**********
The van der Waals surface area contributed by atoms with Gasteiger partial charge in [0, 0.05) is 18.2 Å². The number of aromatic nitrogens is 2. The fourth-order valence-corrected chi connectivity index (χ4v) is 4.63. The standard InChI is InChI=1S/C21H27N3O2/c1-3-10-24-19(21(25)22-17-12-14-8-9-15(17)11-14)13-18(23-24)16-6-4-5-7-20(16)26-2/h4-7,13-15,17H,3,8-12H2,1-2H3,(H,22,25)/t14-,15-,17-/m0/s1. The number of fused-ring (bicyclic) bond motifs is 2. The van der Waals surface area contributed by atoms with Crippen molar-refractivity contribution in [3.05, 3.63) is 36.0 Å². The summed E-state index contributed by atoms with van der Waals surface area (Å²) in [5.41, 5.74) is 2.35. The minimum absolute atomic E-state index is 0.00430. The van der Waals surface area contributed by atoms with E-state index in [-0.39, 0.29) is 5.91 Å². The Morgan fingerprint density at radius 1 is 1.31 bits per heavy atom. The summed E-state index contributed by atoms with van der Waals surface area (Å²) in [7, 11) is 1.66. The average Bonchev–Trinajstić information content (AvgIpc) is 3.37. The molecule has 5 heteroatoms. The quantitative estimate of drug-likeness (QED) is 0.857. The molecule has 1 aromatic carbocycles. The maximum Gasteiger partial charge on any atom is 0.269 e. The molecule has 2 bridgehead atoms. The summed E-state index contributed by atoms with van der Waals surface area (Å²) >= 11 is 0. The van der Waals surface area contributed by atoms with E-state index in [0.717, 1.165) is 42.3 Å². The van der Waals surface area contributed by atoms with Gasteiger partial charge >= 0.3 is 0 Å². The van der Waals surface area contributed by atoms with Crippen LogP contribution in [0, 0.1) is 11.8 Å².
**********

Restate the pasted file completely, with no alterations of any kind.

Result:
The van der Waals surface area contributed by atoms with Gasteiger partial charge in [0, 0.05) is 18.2 Å². The number of aromatic nitrogens is 2. The fourth-order valence-corrected chi connectivity index (χ4v) is 4.63. The standard InChI is InChI=1S/C21H27N3O2/c1-3-10-24-19(21(25)22-17-12-14-8-9-15(17)11-14)13-18(23-24)16-6-4-5-7-20(16)26-2/h4-7,13-15,17H,3,8-12H2,1-2H3,(H,22,25)/t14-,15-,17-/m0/s1. The number of fused-ring (bicyclic) bond motifs is 2. The van der Waals surface area contributed by atoms with Crippen molar-refractivity contribution in [3.05, 3.63) is 36.0 Å². The summed E-state index contributed by atoms with van der Waals surface area (Å²) in [5.41, 5.74) is 2.35. The minimum absolute atomic E-state index is 0.00430. The van der Waals surface area contributed by atoms with E-state index in [-0.39, 0.29) is 5.91 Å². The Morgan fingerprint density at radius 1 is 1.31 bits per heavy atom. The summed E-state index contributed by atoms with van der Waals surface area (Å²) in [7, 11) is 1.66. The average Bonchev–Trinajstić information content (AvgIpc) is 3.37. The molecule has 5 heteroatoms. The quantitative estimate of drug-likeness (QED) is 0.857. The molecule has 1 aromatic carbocycles. The maximum Gasteiger partial charge on any atom is 0.269 e. The molecule has 2 bridgehead atoms. The summed E-state index contributed by atoms with van der Waals surface area (Å²) >= 11 is 0. The van der Waals surface area contributed by atoms with E-state index in [0.717, 1.165) is 42.3 Å². The van der Waals surface area contributed by atoms with Gasteiger partial charge >= 0.3 is 0 Å². The van der Waals surface area contributed by atoms with Crippen LogP contribution in [0, 0.1) is 11.8 Å².